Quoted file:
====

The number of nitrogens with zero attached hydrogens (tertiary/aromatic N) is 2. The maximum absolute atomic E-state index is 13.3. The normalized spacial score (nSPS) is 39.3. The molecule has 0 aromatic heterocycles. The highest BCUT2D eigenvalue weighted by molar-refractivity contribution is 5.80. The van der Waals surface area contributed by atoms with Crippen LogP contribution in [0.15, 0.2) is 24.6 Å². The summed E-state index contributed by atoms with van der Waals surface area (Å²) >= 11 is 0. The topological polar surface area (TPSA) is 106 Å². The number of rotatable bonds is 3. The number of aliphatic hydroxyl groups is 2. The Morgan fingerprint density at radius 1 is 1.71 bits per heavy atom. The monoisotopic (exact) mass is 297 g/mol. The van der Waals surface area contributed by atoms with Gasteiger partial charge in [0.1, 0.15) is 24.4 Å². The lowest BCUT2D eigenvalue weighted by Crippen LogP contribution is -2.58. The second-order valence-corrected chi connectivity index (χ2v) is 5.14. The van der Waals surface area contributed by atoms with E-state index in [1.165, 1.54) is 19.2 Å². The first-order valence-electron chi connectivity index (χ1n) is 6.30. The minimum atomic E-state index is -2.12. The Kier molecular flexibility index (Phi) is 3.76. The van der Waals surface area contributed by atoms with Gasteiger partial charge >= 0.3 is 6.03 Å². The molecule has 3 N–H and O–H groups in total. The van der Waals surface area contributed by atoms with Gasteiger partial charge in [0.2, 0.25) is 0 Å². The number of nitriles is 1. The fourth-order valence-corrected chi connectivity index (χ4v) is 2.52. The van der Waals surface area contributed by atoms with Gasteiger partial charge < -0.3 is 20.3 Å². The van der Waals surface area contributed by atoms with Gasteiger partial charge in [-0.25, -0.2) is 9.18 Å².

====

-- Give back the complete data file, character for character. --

The number of nitrogens with zero attached hydrogens (tertiary/aromatic N) is 2. The maximum absolute atomic E-state index is 13.3. The normalized spacial score (nSPS) is 39.3. The molecule has 0 aromatic heterocycles. The highest BCUT2D eigenvalue weighted by molar-refractivity contribution is 5.80. The van der Waals surface area contributed by atoms with Crippen LogP contribution in [0.15, 0.2) is 24.6 Å². The summed E-state index contributed by atoms with van der Waals surface area (Å²) >= 11 is 0. The topological polar surface area (TPSA) is 106 Å². The number of rotatable bonds is 3. The number of aliphatic hydroxyl groups is 2. The Morgan fingerprint density at radius 1 is 1.71 bits per heavy atom. The monoisotopic (exact) mass is 297 g/mol. The van der Waals surface area contributed by atoms with Gasteiger partial charge in [0.1, 0.15) is 24.4 Å². The lowest BCUT2D eigenvalue weighted by Crippen LogP contribution is -2.58. The second-order valence-corrected chi connectivity index (χ2v) is 5.14. The van der Waals surface area contributed by atoms with E-state index in [1.165, 1.54) is 19.2 Å². The first-order valence-electron chi connectivity index (χ1n) is 6.30. The minimum atomic E-state index is -2.12. The Kier molecular flexibility index (Phi) is 3.76. The van der Waals surface area contributed by atoms with Gasteiger partial charge >= 0.3 is 6.03 Å². The molecule has 3 N–H and O–H groups in total. The van der Waals surface area contributed by atoms with Gasteiger partial charge in [0.2, 0.25) is 0 Å². The number of nitriles is 1. The fourth-order valence-corrected chi connectivity index (χ4v) is 2.52. The van der Waals surface area contributed by atoms with Gasteiger partial charge < -0.3 is 20.3 Å². The van der Waals surface area contributed by atoms with Gasteiger partial charge in [-0.25, -0.2) is 9.18 Å².